Did you know that one of the great African American architects in the United States was responsible for the concept of one of the busiest airports in the world - and also the "Architect to the Stars" - from Frank Sinatra to Zsa Zsa Gabor?
How much do people really know about Thomas Jefferson? Of course we all know he was the third U.S. President, influential Founding Father and principal author of the Declaration of Independence. But did you know he was one of America’s first and finest architects and landscape artists?
So you’ve found your perfect house plan – or about to start building your home? Today’s approach to whole house design also includes thinking about how to landscape your home. We’ve identified some trends and offer tips and advice about landscape architecture and gardening. From the English landscape garden to the Public Park Movement and now modern gardens, these pioneers of sorts can offer great and often affordable ideas for your own home.
Not as grand and stately as George Washington’s Mount Vernon estate or Thomas Jefferson’s Monticello and Poplar Forest, Franklin D. Roosevelt’s Top Cottage – which sits atop the hills of Dutchess County, New York - is nonetheless as appealing, with its classic simplicity and elegant architectural lines.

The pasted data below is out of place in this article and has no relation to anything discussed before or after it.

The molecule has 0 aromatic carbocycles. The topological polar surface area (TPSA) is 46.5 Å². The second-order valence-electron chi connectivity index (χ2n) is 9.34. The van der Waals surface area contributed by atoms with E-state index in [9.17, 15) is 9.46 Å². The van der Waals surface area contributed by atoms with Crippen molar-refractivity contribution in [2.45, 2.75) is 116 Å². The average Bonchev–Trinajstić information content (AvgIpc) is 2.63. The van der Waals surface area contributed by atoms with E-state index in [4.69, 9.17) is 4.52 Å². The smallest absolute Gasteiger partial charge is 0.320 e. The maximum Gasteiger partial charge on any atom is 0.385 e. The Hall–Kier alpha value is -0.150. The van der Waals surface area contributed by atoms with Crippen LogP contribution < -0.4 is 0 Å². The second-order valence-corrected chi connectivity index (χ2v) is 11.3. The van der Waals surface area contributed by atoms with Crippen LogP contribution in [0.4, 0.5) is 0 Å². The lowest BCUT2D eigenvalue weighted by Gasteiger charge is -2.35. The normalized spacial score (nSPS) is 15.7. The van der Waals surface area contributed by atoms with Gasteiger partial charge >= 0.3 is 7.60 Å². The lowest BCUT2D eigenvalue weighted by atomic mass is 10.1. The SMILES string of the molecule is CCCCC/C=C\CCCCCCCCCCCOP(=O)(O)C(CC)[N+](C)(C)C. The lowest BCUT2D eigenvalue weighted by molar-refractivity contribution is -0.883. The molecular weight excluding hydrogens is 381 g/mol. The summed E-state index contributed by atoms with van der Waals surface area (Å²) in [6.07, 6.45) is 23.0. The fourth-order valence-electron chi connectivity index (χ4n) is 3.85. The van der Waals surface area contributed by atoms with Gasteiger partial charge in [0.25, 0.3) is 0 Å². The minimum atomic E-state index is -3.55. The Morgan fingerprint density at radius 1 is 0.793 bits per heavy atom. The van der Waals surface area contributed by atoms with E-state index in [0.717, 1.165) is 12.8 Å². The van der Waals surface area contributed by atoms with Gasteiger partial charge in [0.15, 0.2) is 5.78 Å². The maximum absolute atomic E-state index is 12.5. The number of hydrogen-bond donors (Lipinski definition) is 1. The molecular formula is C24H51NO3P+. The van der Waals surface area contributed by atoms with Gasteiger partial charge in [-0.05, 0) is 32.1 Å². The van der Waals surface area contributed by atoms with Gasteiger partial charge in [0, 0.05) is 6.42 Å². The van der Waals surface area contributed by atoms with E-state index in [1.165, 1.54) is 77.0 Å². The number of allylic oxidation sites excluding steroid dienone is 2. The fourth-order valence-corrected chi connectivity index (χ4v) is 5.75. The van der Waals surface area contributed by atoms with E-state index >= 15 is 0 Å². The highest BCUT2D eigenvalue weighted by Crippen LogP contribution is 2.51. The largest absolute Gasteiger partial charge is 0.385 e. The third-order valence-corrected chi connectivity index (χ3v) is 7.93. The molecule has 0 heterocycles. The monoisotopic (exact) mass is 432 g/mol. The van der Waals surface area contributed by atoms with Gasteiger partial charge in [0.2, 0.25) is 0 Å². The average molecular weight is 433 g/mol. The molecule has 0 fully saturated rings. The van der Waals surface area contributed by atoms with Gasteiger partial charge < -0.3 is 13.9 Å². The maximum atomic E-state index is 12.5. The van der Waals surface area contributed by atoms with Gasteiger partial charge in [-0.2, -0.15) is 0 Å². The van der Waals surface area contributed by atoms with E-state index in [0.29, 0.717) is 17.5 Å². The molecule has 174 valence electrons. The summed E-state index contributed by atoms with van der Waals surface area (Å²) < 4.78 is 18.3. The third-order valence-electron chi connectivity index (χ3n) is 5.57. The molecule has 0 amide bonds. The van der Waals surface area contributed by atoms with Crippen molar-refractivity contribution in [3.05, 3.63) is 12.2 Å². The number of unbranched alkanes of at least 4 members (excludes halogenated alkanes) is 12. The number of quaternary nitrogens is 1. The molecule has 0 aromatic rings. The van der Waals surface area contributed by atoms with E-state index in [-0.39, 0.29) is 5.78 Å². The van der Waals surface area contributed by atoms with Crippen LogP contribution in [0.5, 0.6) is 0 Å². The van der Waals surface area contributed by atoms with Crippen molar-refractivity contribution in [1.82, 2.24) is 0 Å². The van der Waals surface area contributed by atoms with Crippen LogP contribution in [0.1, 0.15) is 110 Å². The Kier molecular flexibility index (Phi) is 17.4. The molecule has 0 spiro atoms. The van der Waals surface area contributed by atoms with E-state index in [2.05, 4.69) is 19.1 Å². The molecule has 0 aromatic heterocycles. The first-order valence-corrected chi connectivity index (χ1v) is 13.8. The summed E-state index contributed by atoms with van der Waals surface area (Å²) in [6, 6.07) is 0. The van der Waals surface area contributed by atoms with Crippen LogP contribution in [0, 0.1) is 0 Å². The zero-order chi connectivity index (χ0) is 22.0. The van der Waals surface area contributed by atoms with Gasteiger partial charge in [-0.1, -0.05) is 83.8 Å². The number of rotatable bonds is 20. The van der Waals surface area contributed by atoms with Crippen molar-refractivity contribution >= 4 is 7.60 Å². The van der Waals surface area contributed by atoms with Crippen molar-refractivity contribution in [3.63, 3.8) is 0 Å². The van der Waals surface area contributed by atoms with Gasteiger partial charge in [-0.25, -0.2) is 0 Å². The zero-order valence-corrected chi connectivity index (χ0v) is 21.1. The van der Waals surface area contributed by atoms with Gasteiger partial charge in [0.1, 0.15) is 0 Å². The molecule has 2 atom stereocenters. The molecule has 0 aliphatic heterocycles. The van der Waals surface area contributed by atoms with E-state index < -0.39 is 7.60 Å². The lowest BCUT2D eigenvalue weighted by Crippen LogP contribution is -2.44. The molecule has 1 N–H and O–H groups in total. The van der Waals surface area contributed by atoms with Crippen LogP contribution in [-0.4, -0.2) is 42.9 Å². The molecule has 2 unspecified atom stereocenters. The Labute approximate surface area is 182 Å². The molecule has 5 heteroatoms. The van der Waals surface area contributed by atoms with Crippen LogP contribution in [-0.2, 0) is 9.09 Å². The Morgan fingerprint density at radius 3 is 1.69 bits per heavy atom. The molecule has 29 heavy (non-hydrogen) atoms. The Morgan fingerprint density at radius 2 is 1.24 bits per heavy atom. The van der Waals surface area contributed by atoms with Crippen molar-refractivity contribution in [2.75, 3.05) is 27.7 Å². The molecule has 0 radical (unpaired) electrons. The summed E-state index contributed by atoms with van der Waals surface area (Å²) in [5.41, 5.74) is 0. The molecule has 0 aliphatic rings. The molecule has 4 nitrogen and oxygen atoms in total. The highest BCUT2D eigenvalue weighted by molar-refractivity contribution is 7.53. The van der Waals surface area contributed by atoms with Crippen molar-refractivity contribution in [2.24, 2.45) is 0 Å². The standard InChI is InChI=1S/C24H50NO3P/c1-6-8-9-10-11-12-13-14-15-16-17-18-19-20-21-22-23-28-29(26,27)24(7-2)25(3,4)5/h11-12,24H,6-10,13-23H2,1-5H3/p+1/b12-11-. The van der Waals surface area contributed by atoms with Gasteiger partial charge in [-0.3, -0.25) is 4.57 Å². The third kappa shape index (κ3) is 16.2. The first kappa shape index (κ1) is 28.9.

Called the “most vividly personal of the presidential shrines,” the picturesque, sprawling two-story Shingle-style Queen Anne home stands atop a hill in Cove Neck and overlooks Long Island Sound. Teddy Roosevelt’s Sagamore Hill estate exudes every part of his energetic personality and his passion for nature, hunting, and the environment.
Stepping out of the shadows into the limelight, today’s women architects – like their predecessors – are changing the face of house plan design, and forging a legacy for the next generation. As we observe National Women’s History Month, let’s celebrate the remarkable and amazing women architects of the 21st century.